August 03, 2021
Governor Michelle W. Bowman
At "Toward an Inclusive Recovery: Improving Labor Force Attachment and Financial Security among Low-Income and Marginalized Workers," a research seminar sponsored by the Board of Governors of the Federal Reserve System, Washington, D.C. (via webcast)
Welcome, and thank you for joining us to discuss a number of topics important to the nation's economy.1 This research seminar is the Federal Reserve's first in a new series called "Toward an Inclusive Recovery." The series is cosponsored by the community development offices of all 12 Federal Reserve Banks as well as the Board of Governors. Today's opening seminar is hosted by the Board and will focus on what the recovery may look like for workers. Since this event is a community development initiative, we have invited accomplished researchers to discuss their work—and what practical lessons we might draw from it—to inform community development practice and public policy considerations.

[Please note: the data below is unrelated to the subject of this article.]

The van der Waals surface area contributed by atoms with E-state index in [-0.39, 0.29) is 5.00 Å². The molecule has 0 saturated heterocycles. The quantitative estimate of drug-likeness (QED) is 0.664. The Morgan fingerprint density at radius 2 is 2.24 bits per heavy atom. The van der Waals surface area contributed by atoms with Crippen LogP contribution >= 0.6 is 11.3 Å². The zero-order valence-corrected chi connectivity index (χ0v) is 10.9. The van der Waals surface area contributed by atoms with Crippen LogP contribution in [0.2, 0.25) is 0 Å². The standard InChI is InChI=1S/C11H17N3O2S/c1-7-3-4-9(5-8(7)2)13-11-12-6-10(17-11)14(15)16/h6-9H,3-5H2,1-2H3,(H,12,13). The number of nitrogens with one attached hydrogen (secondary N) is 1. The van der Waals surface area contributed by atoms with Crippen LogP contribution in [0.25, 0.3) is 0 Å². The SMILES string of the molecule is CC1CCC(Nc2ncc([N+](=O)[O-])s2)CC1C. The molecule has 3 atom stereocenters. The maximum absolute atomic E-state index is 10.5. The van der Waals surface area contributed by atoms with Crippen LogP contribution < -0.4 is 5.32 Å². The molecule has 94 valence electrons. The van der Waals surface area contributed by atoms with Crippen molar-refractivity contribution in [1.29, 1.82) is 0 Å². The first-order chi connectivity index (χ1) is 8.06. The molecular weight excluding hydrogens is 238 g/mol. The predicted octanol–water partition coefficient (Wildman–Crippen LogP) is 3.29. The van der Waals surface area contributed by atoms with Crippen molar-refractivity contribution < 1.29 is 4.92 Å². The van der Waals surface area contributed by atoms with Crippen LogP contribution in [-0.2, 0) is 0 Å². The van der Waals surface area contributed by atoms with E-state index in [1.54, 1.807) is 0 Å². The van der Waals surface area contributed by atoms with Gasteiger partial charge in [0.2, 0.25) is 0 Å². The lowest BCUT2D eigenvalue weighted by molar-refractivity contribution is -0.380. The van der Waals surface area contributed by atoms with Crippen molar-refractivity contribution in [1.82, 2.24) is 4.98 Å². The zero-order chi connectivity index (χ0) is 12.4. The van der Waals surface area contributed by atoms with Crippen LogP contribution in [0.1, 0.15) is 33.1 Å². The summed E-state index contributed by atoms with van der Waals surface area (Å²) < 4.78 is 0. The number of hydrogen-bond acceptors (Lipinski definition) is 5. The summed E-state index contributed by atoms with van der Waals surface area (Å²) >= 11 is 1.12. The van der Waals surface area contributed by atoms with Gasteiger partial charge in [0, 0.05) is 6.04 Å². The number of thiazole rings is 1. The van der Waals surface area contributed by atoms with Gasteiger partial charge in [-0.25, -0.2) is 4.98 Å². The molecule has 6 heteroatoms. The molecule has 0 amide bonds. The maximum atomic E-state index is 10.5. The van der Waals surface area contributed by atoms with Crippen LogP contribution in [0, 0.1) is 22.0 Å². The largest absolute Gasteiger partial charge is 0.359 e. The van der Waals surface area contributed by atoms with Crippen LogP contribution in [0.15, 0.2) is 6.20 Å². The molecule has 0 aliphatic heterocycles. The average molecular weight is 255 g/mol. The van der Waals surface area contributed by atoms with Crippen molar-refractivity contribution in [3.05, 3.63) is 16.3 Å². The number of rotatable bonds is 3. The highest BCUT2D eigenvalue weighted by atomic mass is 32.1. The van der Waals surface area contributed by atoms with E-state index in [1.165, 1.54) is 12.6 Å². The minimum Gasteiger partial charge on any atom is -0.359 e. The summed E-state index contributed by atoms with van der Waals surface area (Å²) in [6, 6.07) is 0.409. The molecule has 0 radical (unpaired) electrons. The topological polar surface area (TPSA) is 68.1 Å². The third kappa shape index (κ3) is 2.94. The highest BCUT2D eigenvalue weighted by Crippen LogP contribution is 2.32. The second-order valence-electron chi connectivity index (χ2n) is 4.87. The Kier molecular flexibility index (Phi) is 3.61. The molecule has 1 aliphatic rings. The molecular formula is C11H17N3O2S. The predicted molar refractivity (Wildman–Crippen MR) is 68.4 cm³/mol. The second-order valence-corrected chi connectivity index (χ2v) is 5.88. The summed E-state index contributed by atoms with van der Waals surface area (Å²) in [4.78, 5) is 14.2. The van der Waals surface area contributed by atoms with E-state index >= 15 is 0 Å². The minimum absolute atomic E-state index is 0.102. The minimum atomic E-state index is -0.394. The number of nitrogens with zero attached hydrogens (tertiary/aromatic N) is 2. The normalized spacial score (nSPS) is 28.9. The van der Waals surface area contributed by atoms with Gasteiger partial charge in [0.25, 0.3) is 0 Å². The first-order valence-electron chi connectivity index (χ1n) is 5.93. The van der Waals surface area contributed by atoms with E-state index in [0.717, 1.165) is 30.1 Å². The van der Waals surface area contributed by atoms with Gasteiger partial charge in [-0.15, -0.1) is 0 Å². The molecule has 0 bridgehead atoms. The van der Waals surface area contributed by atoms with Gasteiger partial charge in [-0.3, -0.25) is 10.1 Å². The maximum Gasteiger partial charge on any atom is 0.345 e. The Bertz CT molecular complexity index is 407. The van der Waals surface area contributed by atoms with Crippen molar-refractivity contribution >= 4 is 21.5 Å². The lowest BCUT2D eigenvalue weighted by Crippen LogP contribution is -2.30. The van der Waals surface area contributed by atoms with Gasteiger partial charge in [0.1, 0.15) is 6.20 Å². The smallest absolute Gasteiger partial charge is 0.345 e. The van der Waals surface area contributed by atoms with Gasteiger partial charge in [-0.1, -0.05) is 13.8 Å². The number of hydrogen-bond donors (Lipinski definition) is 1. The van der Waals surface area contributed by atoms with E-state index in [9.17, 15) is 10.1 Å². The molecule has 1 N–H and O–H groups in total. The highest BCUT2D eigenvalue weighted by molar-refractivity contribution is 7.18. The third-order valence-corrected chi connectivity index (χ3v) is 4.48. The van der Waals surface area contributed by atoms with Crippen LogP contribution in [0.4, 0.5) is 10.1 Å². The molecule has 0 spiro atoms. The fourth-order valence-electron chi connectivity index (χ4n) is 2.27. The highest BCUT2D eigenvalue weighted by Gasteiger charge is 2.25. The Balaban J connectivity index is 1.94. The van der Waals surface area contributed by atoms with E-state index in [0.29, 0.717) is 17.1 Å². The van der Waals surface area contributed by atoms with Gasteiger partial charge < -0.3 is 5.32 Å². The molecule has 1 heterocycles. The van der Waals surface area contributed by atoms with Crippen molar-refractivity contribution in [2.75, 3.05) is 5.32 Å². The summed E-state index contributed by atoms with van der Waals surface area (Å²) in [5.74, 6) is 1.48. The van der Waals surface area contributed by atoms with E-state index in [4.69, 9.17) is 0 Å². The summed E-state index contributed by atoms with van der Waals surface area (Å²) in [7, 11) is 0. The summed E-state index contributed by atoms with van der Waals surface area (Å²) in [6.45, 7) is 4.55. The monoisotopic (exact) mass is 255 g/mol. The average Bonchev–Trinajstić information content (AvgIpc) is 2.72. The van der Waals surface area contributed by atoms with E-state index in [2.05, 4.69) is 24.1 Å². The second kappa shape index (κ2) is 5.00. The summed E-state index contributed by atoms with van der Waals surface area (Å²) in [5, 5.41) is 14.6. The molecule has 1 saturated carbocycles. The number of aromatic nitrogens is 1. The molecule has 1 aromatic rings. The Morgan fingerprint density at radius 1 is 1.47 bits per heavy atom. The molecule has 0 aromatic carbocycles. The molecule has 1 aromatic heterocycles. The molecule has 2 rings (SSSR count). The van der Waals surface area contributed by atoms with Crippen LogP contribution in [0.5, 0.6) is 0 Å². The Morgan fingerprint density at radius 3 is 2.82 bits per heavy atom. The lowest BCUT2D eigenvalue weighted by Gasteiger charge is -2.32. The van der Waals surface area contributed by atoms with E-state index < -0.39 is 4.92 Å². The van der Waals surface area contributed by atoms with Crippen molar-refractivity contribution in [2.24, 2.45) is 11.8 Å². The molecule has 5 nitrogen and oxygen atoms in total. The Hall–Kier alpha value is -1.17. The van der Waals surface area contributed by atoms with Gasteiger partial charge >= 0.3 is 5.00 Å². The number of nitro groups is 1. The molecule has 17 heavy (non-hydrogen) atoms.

This focus of this series on an inclusive recovery holds special importance as we think about the uneven economic effects from the pandemic. For many of us, combating the virus meant being disconnected from friends and family. Furthermore, most children were not permitted to return to school, leaving parents and caretakers to adapt.2